How to Establish a Strong Safety Culture and Control Workers’ Compensation Costs
Workers’ compensation costs are typically the largest component of a contractor’s risk management program. It’s also the area contractors that have the greatest opportunity to reduce their overall costs by taking steps to mitigate risks and manage claims.
To start, here are five things that can have a positive impact on workers’ compensation costs:
- Enhanced safety programs
- Active claims management
- Return to work programs
- Employee wellness programs
- Pre-employment testing and vetting
Considering widespread labor shortages and statistics showing new employees are at a far greater risk of injury, a well-planned and detailed new employee onboarding and training program is critical.
Here are seven steps to establishing a strong safety culture and controlling workers’ compensation costs:
- Do the pre-employment prep work. This begins with pre-employment background, reference, and motor vehicle record checks, physicals or physical agility tests per job description, and pre-employment drug tests.
- Have detailed job descriptions. Once all pre-employment vetting is complete, it’s important to have specific job descriptions that include physical requirements, detailed employment and safety manuals, as well as safe driving, use of company vehicles, and return to work policies.
- Sign here and here and here. All manuals and policies should require employee signatures acknowledging they have read and are aware of job requirements, expectations, and what to do in specific situations. This includes accidents, injuries, and near misses. It’s a good practice to review these forms and obtain employee signatures on a yearly basis to help ensure everyone understands and acknowledges these policies and procedures.
- Welcome new employees. Before new employees begin working in their assigned jobs, they should be welcomed, walked around your facility, and introduced to co-workers and key employees they will work with or rely on for support. Basic safety, task, equipment, and project-specific training and procedures should be reviewed and explained. Every project has unique hazards, risks, and procedures depending on the scope of work, owner, and contractor.
- Ingrain good habits. Take the time to acclimate new employees to the jobsite, hazards, and safety procedures. Realize they’re new and learning. Repetition and review will help them retain information and ingrain good habits.
- Encourage big brothers and sisters. Encourage veteran employees to help new hires feel comfortable and acclimated. Point out hazards, safety concerns, and keep an eye out for them during the day to help ensure they’re following safety policies and procedures. Jobsites are busy places with a lot of people and movement. Many companies now use different brightly colored hard hats or shirts to help identify new employees on jobsites and make it easier for other employees to watch out for them and help keep them safe.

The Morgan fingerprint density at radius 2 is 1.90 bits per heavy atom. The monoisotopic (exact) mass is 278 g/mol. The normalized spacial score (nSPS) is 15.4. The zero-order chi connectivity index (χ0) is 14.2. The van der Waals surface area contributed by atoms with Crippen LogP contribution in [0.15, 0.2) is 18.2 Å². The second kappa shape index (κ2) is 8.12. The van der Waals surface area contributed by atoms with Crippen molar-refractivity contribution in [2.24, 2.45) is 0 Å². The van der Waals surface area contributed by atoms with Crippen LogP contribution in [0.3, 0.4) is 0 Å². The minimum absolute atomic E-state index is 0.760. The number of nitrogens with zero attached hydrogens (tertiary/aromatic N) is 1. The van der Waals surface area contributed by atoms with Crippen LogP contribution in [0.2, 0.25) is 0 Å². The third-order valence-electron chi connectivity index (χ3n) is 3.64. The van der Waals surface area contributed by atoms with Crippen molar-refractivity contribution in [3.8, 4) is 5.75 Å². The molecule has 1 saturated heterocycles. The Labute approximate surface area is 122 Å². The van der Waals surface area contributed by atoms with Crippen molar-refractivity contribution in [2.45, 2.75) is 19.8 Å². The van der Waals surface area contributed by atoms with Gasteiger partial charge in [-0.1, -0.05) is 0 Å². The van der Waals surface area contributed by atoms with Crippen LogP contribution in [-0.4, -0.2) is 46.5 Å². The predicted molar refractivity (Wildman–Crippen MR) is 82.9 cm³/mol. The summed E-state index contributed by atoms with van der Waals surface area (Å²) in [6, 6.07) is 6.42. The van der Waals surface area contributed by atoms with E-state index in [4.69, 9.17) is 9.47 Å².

- Show underwriters that safety is a priority. In addition to protecting new and veteran employees through a strong safety and risk management program, your insurance broker can paint a positive picture for the insurance marketplace when pricing workers’ compensation coverage. Companies that provide employee handbooks, safety manuals, drug-free programs, pre-employment background, professional check requirements, return to work programs, as well as new employee training and onboarding procedures help show underwriters that safety is a priority.
New hires need to understand the seriousness of safety training. The importance of following policies and procedures from the very beginning and the consequences of failing to do so need to be clearly communicated. Explain how policies and procedures fit into the larger safety plan, outline safety goals, and explain the impact accidents and losses have on the company, employees, and future success of the organization.
Now you know how to reduce your workers’ compensation costs. Companies with a safe workplace culture and effective screening and onboarding processes tend to receive better pricing.
To get a detailed plan on how to reduce those costs, contact an MMA advisor. We’re happy to help!